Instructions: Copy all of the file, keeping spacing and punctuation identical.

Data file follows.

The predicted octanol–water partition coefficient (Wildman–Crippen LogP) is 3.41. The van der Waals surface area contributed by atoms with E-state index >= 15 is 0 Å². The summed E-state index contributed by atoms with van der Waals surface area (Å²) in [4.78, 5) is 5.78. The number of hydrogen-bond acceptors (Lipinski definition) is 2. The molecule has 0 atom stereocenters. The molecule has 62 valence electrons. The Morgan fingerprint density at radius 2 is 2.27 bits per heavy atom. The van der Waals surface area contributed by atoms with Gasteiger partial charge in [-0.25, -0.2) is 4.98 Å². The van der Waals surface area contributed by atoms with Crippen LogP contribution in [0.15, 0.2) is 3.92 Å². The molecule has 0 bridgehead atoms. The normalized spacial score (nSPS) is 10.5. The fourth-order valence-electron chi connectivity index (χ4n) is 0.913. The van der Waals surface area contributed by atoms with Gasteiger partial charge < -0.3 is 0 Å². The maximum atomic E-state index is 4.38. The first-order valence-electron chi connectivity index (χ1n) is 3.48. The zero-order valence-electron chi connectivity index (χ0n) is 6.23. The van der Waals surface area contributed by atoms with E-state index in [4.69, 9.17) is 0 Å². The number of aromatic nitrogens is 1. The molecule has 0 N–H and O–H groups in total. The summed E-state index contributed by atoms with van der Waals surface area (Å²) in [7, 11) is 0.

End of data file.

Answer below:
The predicted octanol–water partition coefficient (Wildman–Crippen LogP) is 3.41. The van der Waals surface area contributed by atoms with E-state index >= 15 is 0 Å². The summed E-state index contributed by atoms with van der Waals surface area (Å²) in [4.78, 5) is 5.78. The number of hydrogen-bond acceptors (Lipinski definition) is 2. The molecule has 0 atom stereocenters. The molecule has 62 valence electrons. The Morgan fingerprint density at radius 2 is 2.27 bits per heavy atom. The van der Waals surface area contributed by atoms with Gasteiger partial charge in [-0.25, -0.2) is 4.98 Å². The van der Waals surface area contributed by atoms with Crippen LogP contribution in [0.15, 0.2) is 3.92 Å². The molecule has 0 bridgehead atoms. The normalized spacial score (nSPS) is 10.5. The fourth-order valence-electron chi connectivity index (χ4n) is 0.913. The van der Waals surface area contributed by atoms with Gasteiger partial charge < -0.3 is 0 Å². The maximum atomic E-state index is 4.38. The first-order valence-electron chi connectivity index (χ1n) is 3.48. The zero-order valence-electron chi connectivity index (χ0n) is 6.23. The van der Waals surface area contributed by atoms with E-state index in [4.69, 9.17) is 0 Å². The number of aromatic nitrogens is 1. The molecule has 0 N–H and O–H groups in total. The summed E-state index contributed by atoms with van der Waals surface area (Å²) in [7, 11) is 0.